Cleaning Farm Eggs

Egg Washing, Good or Bad?

Personally, I do not wash eggs. Unwashed eggs have a natural antibacterial coating called bloom, therefore, I highly recommend dry cleaning farm fresh eggs. If you absolutely have to clean them, using a sanding sponge or loofah will help preserve most of the bloom intact. Make sure you sanitize your cleaning materials for cleaning eggs, every time.

Why Not Wash Eggs?

Bacteria, plain and simple.  Did you know that submerging eggs in cold water causes the pores in an egg shell to pull bacteria from the surface and into the egg?  If you are not concerned by this and still want to wash eggs, always use warm water and dry each egg thoroughly before storing.  Many poultry keepers then use a sanitizing spray of diluted bleach before storing, I do not.

Here at TBN Ranch, dirty eggs are either washed and immediately eaten, pitched in the trash, or scrambled up and feed back to the birds, shell and all. They love them, and it’s an excellent nutritional source.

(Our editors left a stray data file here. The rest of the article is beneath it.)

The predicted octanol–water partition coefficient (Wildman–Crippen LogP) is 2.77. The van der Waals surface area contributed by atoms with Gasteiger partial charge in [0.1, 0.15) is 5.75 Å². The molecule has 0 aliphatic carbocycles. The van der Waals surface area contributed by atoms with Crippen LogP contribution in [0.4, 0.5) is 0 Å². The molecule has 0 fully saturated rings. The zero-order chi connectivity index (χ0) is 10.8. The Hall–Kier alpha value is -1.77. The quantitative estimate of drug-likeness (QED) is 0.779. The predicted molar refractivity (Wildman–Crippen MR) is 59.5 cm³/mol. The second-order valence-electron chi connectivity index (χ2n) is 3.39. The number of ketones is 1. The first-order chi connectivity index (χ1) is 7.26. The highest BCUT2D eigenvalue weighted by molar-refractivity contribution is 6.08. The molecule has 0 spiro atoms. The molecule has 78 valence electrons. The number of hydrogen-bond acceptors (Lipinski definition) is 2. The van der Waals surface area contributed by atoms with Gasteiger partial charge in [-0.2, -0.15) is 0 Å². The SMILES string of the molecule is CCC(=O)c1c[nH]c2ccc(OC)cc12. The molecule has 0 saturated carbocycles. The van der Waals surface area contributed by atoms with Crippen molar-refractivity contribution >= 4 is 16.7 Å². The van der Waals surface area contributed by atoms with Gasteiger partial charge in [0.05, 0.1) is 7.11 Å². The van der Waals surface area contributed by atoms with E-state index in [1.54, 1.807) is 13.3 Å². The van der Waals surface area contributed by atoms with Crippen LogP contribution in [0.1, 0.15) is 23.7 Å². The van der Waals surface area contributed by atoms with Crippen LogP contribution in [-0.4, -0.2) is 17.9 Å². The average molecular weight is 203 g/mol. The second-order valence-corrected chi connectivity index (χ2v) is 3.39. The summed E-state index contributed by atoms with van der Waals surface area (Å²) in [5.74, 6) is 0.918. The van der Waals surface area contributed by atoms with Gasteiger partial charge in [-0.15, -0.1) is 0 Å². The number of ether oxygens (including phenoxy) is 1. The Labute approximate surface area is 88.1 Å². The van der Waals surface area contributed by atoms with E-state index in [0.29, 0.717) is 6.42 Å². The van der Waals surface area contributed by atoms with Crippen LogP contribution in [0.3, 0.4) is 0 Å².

More information on egg bloom: Better Hens and Gardens

amy elizabeth, TBN Ranch


About tbnranch

amy elizabeth, writer, author, antique dealer. Lives in the northeastern reaches of the Sonoran Desert on a small hobby farm.
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3 Responses to Cleaning Farm Eggs

  1. Bassas Blog says:

    I never knew that! You say that you don’t wash eggs but in your last paragraph you say “Here at TBN Ranch, dirty eggs are either washed….”

  2. tbnranch says:

    Can never be too safe with eggs!

  3. Bongo says:

    I learned something new again. I had no idea bacteria could get into an egg by washing it.

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